A new report by Human Rights Watch offers the most detailed look to date at Eritrea’s conscription system, which forces young people to complete their final year of high school in the desert town of Sawa at a facility that’s part school, part boot camp.
The report, They Are Making Us Into Slaves, Not Educating Us, draws on interviews with 73 former secondary school students and national service teachers to provide details on what happens in the camp.
HRW found that authorities at Sawa keep students under military command throughout the year, beat them for minor infractions and force them to perform labor. Teachers at the camp are not much older than the students. Since they are compelled to serve at the camp, they are often indifferent or absent.
Impossible ‘to be a student’
In an interview with VOA, Laetitia Bader, a researcher at Human Rights Watch, said the system makes young people feel helpless.
“There was this sense that not only were young people not given really any control over their destiny,” Bader said, “but it was also the sense that, in the year at Sawa in particular, it was impossible, really, to be a student, to think like a student in such a militarized environment.”
Officials have required young people to complete 12th grade in Sawa since 2003. Each year, between 11,000 and 15,000 students arrive at the camp, according to HRW, a facility the group compares to “a large prison” surrounded by barbed wire and armed guards.
HRW also discovered that young people are dropping out of school in 11th grade to avoid being sent to the camp.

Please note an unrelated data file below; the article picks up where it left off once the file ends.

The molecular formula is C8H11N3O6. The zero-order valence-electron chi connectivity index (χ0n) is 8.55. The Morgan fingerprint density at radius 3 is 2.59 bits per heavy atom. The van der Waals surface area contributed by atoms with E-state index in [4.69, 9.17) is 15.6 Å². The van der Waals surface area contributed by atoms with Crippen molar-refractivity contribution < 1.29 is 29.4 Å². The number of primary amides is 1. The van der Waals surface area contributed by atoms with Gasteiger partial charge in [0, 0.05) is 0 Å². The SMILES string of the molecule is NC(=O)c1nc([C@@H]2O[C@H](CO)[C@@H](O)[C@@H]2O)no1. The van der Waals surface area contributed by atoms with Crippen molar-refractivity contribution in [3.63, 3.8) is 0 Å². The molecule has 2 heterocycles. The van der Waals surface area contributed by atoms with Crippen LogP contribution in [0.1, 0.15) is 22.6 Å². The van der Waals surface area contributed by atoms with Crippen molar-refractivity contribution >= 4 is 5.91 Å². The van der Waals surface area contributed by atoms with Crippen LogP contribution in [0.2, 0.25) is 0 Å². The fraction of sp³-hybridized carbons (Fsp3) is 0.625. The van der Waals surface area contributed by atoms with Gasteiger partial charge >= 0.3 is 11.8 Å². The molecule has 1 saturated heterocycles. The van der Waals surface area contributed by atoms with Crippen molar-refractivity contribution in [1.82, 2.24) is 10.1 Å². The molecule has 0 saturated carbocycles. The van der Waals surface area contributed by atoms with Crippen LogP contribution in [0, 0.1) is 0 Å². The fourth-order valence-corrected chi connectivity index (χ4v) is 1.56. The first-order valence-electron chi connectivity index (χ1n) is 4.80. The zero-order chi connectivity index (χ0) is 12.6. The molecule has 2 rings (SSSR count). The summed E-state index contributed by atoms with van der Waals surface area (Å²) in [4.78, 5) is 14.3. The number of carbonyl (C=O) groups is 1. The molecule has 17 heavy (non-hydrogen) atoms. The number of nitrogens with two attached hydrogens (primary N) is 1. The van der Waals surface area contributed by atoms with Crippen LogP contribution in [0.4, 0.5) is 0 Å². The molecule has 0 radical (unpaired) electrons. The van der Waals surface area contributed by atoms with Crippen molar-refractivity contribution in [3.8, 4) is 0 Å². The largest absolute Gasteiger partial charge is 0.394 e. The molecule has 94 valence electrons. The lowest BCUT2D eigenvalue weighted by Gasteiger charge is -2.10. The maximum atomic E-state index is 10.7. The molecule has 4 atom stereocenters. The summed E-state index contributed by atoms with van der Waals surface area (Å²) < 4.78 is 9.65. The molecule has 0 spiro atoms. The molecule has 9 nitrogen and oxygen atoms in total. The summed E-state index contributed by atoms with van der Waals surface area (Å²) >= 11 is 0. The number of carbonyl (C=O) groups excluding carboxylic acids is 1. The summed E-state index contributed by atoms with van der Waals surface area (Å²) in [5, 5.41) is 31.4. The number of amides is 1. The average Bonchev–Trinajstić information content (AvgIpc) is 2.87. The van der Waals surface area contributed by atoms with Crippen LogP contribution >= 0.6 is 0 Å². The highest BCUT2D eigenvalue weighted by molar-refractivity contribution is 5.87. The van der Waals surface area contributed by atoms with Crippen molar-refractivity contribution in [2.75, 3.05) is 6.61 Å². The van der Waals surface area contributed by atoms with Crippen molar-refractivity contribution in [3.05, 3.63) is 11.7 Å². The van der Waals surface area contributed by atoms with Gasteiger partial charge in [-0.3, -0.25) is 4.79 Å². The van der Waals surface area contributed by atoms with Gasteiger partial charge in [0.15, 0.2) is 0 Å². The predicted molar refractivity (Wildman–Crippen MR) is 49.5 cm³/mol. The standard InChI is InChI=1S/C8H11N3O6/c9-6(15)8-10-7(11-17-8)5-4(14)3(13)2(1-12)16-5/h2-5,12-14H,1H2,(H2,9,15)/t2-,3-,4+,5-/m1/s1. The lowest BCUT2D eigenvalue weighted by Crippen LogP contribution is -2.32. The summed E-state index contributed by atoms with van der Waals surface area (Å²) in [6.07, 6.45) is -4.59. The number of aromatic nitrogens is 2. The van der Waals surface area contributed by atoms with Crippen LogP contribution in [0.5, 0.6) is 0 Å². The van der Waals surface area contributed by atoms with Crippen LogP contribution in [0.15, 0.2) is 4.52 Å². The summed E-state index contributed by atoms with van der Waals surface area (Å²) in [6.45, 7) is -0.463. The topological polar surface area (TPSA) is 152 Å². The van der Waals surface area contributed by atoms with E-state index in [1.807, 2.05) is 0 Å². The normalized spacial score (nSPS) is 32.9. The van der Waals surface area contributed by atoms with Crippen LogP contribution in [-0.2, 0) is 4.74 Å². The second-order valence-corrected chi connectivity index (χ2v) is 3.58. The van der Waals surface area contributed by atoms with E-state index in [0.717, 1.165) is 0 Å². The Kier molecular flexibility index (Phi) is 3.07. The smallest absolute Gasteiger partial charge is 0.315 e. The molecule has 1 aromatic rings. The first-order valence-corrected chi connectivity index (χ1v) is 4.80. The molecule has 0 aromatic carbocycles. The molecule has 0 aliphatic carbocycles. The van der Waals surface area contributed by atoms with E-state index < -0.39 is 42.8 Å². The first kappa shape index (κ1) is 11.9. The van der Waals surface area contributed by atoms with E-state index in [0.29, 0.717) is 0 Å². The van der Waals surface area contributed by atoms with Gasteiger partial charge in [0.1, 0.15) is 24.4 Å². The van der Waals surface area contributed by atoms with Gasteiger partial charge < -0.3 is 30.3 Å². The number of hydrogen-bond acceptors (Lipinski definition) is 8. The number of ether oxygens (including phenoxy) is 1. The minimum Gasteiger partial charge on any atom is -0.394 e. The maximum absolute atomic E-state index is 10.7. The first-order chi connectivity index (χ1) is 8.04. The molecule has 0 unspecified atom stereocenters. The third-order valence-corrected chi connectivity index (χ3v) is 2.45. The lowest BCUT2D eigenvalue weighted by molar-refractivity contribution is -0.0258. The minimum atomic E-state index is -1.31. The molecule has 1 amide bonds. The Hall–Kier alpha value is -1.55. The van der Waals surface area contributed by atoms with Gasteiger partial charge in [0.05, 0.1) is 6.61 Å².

Students and teachers alike are risking their lives in large numbers to flee the country, the advocacy group said.
In the report, former Sawa students describe training that began before daybreak, harsh drills, survivalist exercises requiring them to sleep outdoors in extreme heat, and food and water deprivation.
“Sawa is hell; they do everything to make you want to leave,” a 19-year-old told HRW. “From the first month, the alarm rings at 5 a.m., they make you run to the toilet, you had five minutes to wash — if we had water, which wasn’t always the case. Five minutes to put your uniform on. You get punished if you don’t manage.”
The minister of information, Yemane Gebremeskel, defended his government’s tactics on Twitter, suggesting the national defense strategy contributed to stability within the country and peace across the region.
Earlier this month, the government held a three-day-long celebration in Sawa commemorating national service with parades, songs and speeches. In an interview at the celebration with journalists dressed in military attire who belong to state media, President Isaias Afwerki emphasized that national service is a continuation of Eritrea’s 30-year struggle for independence.
“Maybe when you’re comparing it with the struggle for independence, the sacrifice might be different, but to develop a country is more difficult,” he said.
Teachers feel trapped
HRW found that teachers felt as trapped as students and take great risks to escape. One teacher interviewed in the report said, “If you are sent with the national service to teach physics, you will be a physics teacher for life.”
Bader said the interviewees were desperate: “We also spoke to people who had been teachers for decades and who had, on multiple occasions, tried to be discharged from the national service jobs. But it came across very clearly in the research that being discharged is very arbitrary.”
A recent peace agreement with Ethiopia removes the justification for the current system to continue, HRW said. The group urged the Eritrean government to set a timetable for demobilizing national service conscripts and allowing students to complete their education at non-military institutions.